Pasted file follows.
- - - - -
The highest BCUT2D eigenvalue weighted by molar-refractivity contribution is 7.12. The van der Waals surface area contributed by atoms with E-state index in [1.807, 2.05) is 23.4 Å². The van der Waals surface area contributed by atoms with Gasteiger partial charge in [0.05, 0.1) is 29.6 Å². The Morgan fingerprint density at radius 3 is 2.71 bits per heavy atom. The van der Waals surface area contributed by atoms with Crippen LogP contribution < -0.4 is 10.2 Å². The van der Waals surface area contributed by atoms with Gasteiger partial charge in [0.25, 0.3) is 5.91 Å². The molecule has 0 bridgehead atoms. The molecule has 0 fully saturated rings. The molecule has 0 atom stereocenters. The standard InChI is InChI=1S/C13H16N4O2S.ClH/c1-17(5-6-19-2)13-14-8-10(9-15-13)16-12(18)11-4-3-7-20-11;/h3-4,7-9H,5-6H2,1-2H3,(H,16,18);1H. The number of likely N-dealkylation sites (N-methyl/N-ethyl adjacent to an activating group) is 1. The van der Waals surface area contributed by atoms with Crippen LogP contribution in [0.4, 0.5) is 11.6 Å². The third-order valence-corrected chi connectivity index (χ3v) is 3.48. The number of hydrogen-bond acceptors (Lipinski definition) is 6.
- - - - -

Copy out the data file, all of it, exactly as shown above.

The highest BCUT2D eigenvalue weighted by molar-refractivity contribution is 7.12. The van der Waals surface area contributed by atoms with E-state index in [1.807, 2.05) is 23.4 Å². The van der Waals surface area contributed by atoms with Gasteiger partial charge in [0.05, 0.1) is 29.6 Å². The Morgan fingerprint density at radius 3 is 2.71 bits per heavy atom. The van der Waals surface area contributed by atoms with Crippen LogP contribution < -0.4 is 10.2 Å². The van der Waals surface area contributed by atoms with Gasteiger partial charge in [0.25, 0.3) is 5.91 Å². The molecule has 0 bridgehead atoms. The molecule has 0 fully saturated rings. The molecule has 0 atom stereocenters. The standard InChI is InChI=1S/C13H16N4O2S.ClH/c1-17(5-6-19-2)13-14-8-10(9-15-13)16-12(18)11-4-3-7-20-11;/h3-4,7-9H,5-6H2,1-2H3,(H,16,18);1H. The number of likely N-dealkylation sites (N-methyl/N-ethyl adjacent to an activating group) is 1. The van der Waals surface area contributed by atoms with Crippen LogP contribution in [0.4, 0.5) is 11.6 Å². The third-order valence-corrected chi connectivity index (χ3v) is 3.48. The number of hydrogen-bond acceptors (Lipinski definition) is 6.